1700: Scenes from London Life

1700: Scenes from London Life

1700: Scenes from London Life

1700: Scenes from London Life

Synopsis

Waller combines investigative reporting with popular history, eyewitness accounts, court records, contemporary letters, and eyewitness descriptions to portray the debauchery and refinement of London urban life 300 years ago. Illustrations throughout.

Excerpt

'. . . the chiefest emporium, or town of trade in the world; the largest and most populous, the fairest and most opulent city at this day in all Europe, perhaps the whole world'

LONDON IN 1700 was the most magnificent city in Europe. It took its beauty from Wren's skyline of churches, especially as viewed m the river. Dominating the city, the new St Paul's rested on its hilltop nearing completion. Only the dome was outstanding, prompting the wag Ned Ward's analogy, 'As slow as a Paul's workman with a bucket of mortar'. The River Thames was the artery of the metropolis, the wide thoroughfare dotted with thousands of pleasure craft and red and green passenger boats plying their trade. London Bridge with its density of houses and souvenir shops was the only bridge linking the north and south banks. And below it at the Port of London the ships lined up like a floating forest to unload their cargoes from the furthest corners of the world. Only a few miles away the hills of Hampstead and Highgate provided a reassuring rural backdrop to the thriving metropolis at their feet.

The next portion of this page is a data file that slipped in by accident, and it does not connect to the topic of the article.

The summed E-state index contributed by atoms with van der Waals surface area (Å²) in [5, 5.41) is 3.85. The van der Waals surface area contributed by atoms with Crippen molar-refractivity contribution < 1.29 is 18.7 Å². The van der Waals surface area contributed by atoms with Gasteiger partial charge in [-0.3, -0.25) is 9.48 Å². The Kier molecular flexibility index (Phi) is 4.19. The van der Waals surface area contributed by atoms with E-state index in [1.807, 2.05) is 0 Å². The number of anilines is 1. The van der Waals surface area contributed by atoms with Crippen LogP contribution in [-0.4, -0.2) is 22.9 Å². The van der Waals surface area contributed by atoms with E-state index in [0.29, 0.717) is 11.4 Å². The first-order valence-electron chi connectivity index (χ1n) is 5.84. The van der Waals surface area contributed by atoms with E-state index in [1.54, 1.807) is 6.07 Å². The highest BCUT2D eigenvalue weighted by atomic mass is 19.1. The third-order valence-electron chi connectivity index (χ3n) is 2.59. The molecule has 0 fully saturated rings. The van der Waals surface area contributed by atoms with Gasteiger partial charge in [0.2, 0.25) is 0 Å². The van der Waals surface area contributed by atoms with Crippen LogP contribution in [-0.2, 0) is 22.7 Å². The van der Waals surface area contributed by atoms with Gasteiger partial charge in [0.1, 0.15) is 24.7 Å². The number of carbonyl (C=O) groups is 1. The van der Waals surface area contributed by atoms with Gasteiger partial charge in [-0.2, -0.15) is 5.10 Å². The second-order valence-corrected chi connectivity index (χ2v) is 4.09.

The capital dominated the kingdom to an extent that it has never done before or since. It was home to at least 530,000 people -- one in nine of the entire population -- while the second city, Norwich, had a population of 30,000. Not only did so many of William III's subjects live in London, but the city impinged on the lives of many more. It was a magnet to all classes. Aristocracy and gentry flocked to London to be seen at court, to attend parliament, to settle their legal affairs, to enjoy the season and arrange marriages for their children, and to shop. London was a shopper's paradise, a great emporium of goods for its hungry consumers. The booming newspaper industry in Grub Street found a ready market in London's coffee-houses where everything was up for discussion. London was the centre of a lively publishing trade, the . . .

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